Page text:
“It’s a difficulty in getting to the individual sounds of spoken words—in order to read, you have to be able to connect the letter on the page to the sound it represents,” says Shaywitz.

Dyslexic students struggle with decoding, a key literacy skill in which the reader matches letters to their sounds and recognizes patterns that make syllables and words. Dyslexic students can have trouble rhyming, sounding out words, reading fluently and spelling.

They also may struggle with some aspects of math, such word problems or other assignments that rely on word retrieval skills.

To reach dyslexic students, many reading experts recommend the structured literacy approach, which is an explicit and systematic way of helping students take apart the sounds of words.

Along with structured literacy, multisensory instruction can create learning memories in various parts of the brain, Zecher says. This approach uses manipulatives, such as pipe cleaners, beads and paper cut in sections, to teach numeracy and fractions.

A multisensory approach works for young children as well as for middle and high school students who, for example, can use linking cubes to model linear functions in algebra, Zecher says.

Increasing confidence

Districts are seeing success from early identification and intervention. Fort Worth ISD in Texas provides intensive help for about 1,400 students in elementary and middle school, says Sara Arispe, associate superintendent for accountability and data quality.

The district is in its second year of offering students two years of structured literacy instruction for one hour per day, five days per week, in groups no larger than six. The district hired 60 teachers last school year and another 60 this year and provided extensive PD.

Students can also receive accommodations in their regular classroom, such as extra time on assignments or the chance to demonstrate knowledge orally.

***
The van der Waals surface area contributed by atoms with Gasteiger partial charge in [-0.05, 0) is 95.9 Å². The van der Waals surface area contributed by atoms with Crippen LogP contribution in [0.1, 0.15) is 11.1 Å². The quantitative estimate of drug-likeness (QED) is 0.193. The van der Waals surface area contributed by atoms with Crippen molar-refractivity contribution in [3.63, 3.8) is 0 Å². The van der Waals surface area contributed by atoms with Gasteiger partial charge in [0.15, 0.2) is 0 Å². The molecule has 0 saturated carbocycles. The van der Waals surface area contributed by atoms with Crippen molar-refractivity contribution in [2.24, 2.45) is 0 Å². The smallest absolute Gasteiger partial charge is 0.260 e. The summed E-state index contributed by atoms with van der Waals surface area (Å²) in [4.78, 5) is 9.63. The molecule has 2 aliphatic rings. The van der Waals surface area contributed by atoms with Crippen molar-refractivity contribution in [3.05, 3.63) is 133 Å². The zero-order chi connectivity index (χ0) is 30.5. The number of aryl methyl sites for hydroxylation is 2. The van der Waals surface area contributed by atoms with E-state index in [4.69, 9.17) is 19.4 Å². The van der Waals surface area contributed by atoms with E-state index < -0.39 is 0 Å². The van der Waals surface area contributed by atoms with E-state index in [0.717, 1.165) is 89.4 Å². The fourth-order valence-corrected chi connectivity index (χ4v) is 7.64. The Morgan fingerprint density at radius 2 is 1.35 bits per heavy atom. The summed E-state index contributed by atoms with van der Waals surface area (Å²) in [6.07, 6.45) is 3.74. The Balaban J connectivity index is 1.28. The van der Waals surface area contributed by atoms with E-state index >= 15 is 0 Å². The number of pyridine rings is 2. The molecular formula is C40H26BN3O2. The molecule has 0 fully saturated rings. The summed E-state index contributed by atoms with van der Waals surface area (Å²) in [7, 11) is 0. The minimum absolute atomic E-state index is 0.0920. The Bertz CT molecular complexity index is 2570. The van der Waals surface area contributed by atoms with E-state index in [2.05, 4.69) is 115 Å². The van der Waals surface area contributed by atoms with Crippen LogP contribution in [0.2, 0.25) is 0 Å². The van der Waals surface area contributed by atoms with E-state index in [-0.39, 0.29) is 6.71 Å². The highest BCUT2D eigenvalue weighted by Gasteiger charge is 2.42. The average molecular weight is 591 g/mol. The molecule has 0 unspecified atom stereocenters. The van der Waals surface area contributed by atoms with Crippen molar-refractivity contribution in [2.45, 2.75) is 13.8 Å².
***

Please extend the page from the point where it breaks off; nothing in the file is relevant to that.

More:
As one example of success, Arispe recalls a child who started school eagerly and loved stories but struggled to read, becoming unhappy and resistant to reading. After repeating first grade, he entered the district’s intensive program at the beginning of second grade. The child’s demeanor and progress improved dramatically by winter break.

Arispe says the child’s parent put it this way: “‘He looks forward to going to school. He feels confident in himself again and his ability to learn. He’s making progress by leaps and bounds.’”

In East Brunswick Public Schools in New Jersey, dyslexic students can read and listen to a wide array of audiobooks.

Adjusting the speed and presentation of the audio enables struggling readers to access books at higher comprehension levels, to build vocabulary and fluency, and to develop a love of literature, says Patricia LaDuca, supervisor of language arts and primary education.

The district added audiobooks and other literacy supports after New Jersey passed new dyslexia education laws a few years ago.

All K3 students in East Brunswick also get more phonics-oriented instruction through a multisensory, structured literacy program offered for about 25 minutes per day. Some of the activities include tapping the sounds of words and building words by manipulating letters.

“We’ve certainly seen some great progress,” LaDuca says. “We’ve seen fewer kids struggling because we’re meeting their needs sooner. Kids like to read more, and are reading more at home.”


Eleanor Chute is a freelance writer based in Pittsburgh, Pennsylvania.